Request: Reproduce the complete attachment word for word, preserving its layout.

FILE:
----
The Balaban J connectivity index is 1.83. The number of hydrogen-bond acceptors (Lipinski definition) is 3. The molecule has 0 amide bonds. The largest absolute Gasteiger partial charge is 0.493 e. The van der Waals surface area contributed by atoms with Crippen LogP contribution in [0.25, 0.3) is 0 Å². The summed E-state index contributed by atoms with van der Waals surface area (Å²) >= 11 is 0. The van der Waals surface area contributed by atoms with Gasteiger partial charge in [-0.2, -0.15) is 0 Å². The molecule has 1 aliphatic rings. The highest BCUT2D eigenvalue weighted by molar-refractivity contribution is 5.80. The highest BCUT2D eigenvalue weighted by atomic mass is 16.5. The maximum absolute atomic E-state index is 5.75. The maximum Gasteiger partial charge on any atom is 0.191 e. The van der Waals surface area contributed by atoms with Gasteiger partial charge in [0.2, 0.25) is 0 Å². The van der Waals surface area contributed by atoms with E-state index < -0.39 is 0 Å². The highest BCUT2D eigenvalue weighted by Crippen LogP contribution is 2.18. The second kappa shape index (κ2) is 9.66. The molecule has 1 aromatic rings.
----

The Balaban J connectivity index is 1.83. The number of hydrogen-bond acceptors (Lipinski definition) is 3. The molecule has 0 amide bonds. The largest absolute Gasteiger partial charge is 0.493 e. The van der Waals surface area contributed by atoms with Crippen LogP contribution in [0.25, 0.3) is 0 Å². The summed E-state index contributed by atoms with van der Waals surface area (Å²) >= 11 is 0. The van der Waals surface area contributed by atoms with Gasteiger partial charge in [-0.2, -0.15) is 0 Å². The molecule has 1 aliphatic rings. The highest BCUT2D eigenvalue weighted by molar-refractivity contribution is 5.80. The highest BCUT2D eigenvalue weighted by atomic mass is 16.5. The maximum absolute atomic E-state index is 5.75. The maximum Gasteiger partial charge on any atom is 0.191 e. The van der Waals surface area contributed by atoms with Gasteiger partial charge in [0.2, 0.25) is 0 Å². The van der Waals surface area contributed by atoms with E-state index < -0.39 is 0 Å². The highest BCUT2D eigenvalue weighted by Crippen LogP contribution is 2.18. The second kappa shape index (κ2) is 9.66. The molecule has 1 aromatic rings.